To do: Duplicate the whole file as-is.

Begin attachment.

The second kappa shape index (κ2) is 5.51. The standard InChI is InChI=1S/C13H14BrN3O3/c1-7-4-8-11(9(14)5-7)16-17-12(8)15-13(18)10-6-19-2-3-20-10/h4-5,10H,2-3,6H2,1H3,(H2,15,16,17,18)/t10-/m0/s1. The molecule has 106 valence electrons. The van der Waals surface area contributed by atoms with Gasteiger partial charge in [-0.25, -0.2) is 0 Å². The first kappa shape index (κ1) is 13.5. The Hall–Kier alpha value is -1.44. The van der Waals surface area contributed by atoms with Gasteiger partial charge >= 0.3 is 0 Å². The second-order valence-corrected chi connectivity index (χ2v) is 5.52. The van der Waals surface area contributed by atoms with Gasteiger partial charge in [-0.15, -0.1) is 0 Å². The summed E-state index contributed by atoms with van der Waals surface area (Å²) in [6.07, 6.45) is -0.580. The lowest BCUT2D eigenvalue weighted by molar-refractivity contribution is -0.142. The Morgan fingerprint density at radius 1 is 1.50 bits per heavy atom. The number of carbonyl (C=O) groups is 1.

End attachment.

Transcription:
The second kappa shape index (κ2) is 5.51. The standard InChI is InChI=1S/C13H14BrN3O3/c1-7-4-8-11(9(14)5-7)16-17-12(8)15-13(18)10-6-19-2-3-20-10/h4-5,10H,2-3,6H2,1H3,(H2,15,16,17,18)/t10-/m0/s1. The molecule has 106 valence electrons. The van der Waals surface area contributed by atoms with Gasteiger partial charge in [-0.25, -0.2) is 0 Å². The first kappa shape index (κ1) is 13.5. The Hall–Kier alpha value is -1.44. The van der Waals surface area contributed by atoms with Gasteiger partial charge >= 0.3 is 0 Å². The second-order valence-corrected chi connectivity index (χ2v) is 5.52. The van der Waals surface area contributed by atoms with Gasteiger partial charge in [-0.15, -0.1) is 0 Å². The summed E-state index contributed by atoms with van der Waals surface area (Å²) in [6.07, 6.45) is -0.580. The lowest BCUT2D eigenvalue weighted by molar-refractivity contribution is -0.142. The Morgan fingerprint density at radius 1 is 1.50 bits per heavy atom. The number of carbonyl (C=O) groups is 1.